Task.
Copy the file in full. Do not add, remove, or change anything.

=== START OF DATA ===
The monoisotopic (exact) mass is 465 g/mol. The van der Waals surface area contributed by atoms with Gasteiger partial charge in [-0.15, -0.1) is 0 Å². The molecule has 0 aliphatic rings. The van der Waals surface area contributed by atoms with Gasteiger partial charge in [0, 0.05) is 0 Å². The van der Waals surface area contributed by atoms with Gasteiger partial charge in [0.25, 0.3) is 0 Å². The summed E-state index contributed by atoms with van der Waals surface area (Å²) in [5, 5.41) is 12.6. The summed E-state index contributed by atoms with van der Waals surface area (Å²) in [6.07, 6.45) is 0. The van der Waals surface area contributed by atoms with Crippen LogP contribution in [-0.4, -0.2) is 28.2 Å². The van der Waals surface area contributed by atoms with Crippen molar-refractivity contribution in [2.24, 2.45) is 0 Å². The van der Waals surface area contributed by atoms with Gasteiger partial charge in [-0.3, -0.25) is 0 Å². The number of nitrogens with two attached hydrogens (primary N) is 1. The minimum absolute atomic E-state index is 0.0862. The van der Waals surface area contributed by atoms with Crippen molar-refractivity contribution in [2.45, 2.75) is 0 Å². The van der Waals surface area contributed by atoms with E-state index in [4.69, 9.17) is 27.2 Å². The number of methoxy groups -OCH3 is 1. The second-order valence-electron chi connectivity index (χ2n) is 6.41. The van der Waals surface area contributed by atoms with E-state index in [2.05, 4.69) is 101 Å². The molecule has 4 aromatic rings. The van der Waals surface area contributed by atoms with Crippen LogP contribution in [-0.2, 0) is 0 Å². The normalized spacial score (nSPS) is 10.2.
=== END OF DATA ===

The monoisotopic (exact) mass is 465 g/mol. The van der Waals surface area contributed by atoms with Gasteiger partial charge in [-0.15, -0.1) is 0 Å². The molecule has 0 aliphatic rings. The van der Waals surface area contributed by atoms with Gasteiger partial charge in [0, 0.05) is 0 Å². The van der Waals surface area contributed by atoms with Gasteiger partial charge in [0.25, 0.3) is 0 Å². The summed E-state index contributed by atoms with van der Waals surface area (Å²) in [5, 5.41) is 12.6. The summed E-state index contributed by atoms with van der Waals surface area (Å²) in [6.07, 6.45) is 0. The van der Waals surface area contributed by atoms with Crippen LogP contribution in [-0.4, -0.2) is 28.2 Å². The van der Waals surface area contributed by atoms with Crippen molar-refractivity contribution in [2.24, 2.45) is 0 Å². The van der Waals surface area contributed by atoms with Gasteiger partial charge in [-0.3, -0.25) is 0 Å². The number of nitrogens with two attached hydrogens (primary N) is 1. The minimum absolute atomic E-state index is 0.0862. The van der Waals surface area contributed by atoms with Crippen molar-refractivity contribution in [2.45, 2.75) is 0 Å². The van der Waals surface area contributed by atoms with E-state index in [4.69, 9.17) is 27.2 Å². The number of methoxy groups -OCH3 is 1. The second-order valence-electron chi connectivity index (χ2n) is 6.41. The van der Waals surface area contributed by atoms with E-state index in [2.05, 4.69) is 101 Å². The molecule has 4 aromatic rings. The van der Waals surface area contributed by atoms with Crippen LogP contribution in [-0.2, 0) is 0 Å². The normalized spacial score (nSPS) is 10.2.